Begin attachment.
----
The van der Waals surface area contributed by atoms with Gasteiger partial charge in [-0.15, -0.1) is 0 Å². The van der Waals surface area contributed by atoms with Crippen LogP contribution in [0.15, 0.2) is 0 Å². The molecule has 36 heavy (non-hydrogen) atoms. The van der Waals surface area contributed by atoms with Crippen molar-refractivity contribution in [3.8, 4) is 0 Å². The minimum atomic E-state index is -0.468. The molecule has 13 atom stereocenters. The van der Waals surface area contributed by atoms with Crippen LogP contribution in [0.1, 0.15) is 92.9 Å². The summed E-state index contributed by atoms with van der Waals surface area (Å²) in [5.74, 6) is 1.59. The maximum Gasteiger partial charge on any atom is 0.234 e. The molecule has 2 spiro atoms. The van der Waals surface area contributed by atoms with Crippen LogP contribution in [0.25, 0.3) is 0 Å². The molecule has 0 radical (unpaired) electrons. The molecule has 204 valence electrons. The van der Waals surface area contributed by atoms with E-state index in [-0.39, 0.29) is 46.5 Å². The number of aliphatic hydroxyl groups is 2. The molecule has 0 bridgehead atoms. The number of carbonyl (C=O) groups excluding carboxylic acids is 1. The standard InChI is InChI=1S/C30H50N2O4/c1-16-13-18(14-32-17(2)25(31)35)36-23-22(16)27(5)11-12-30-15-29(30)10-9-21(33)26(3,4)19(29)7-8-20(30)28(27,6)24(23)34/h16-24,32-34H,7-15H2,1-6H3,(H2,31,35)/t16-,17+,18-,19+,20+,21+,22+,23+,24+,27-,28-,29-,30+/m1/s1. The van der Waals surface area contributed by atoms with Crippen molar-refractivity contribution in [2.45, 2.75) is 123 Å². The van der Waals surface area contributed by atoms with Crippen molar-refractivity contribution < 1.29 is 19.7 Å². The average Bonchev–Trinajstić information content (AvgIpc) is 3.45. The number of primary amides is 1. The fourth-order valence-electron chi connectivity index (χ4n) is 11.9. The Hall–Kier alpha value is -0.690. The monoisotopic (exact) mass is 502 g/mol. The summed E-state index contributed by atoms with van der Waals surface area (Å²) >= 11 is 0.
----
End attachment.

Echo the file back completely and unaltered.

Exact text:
The van der Waals surface area contributed by atoms with Gasteiger partial charge in [-0.15, -0.1) is 0 Å². The van der Waals surface area contributed by atoms with Crippen LogP contribution in [0.15, 0.2) is 0 Å². The molecule has 36 heavy (non-hydrogen) atoms. The van der Waals surface area contributed by atoms with Crippen molar-refractivity contribution in [3.8, 4) is 0 Å². The minimum atomic E-state index is -0.468. The molecule has 13 atom stereocenters. The van der Waals surface area contributed by atoms with Crippen LogP contribution in [0.1, 0.15) is 92.9 Å². The summed E-state index contributed by atoms with van der Waals surface area (Å²) in [5.74, 6) is 1.59. The maximum Gasteiger partial charge on any atom is 0.234 e. The molecule has 2 spiro atoms. The van der Waals surface area contributed by atoms with Crippen LogP contribution in [0.25, 0.3) is 0 Å². The molecule has 0 radical (unpaired) electrons. The molecule has 204 valence electrons. The van der Waals surface area contributed by atoms with E-state index in [-0.39, 0.29) is 46.5 Å². The number of aliphatic hydroxyl groups is 2. The molecule has 0 bridgehead atoms. The number of carbonyl (C=O) groups excluding carboxylic acids is 1. The standard InChI is InChI=1S/C30H50N2O4/c1-16-13-18(14-32-17(2)25(31)35)36-23-22(16)27(5)11-12-30-15-29(30)10-9-21(33)26(3,4)19(29)7-8-20(30)28(27,6)24(23)34/h16-24,32-34H,7-15H2,1-6H3,(H2,31,35)/t16-,17+,18-,19+,20+,21+,22+,23+,24+,27-,28-,29-,30+/m1/s1. The van der Waals surface area contributed by atoms with Crippen molar-refractivity contribution in [2.45, 2.75) is 123 Å². The van der Waals surface area contributed by atoms with Crippen molar-refractivity contribution < 1.29 is 19.7 Å². The average Bonchev–Trinajstić information content (AvgIpc) is 3.45. The number of primary amides is 1. The fourth-order valence-electron chi connectivity index (χ4n) is 11.9. The Hall–Kier alpha value is -0.690. The monoisotopic (exact) mass is 502 g/mol. The summed E-state index contributed by atoms with van der Waals surface area (Å²) >= 11 is 0.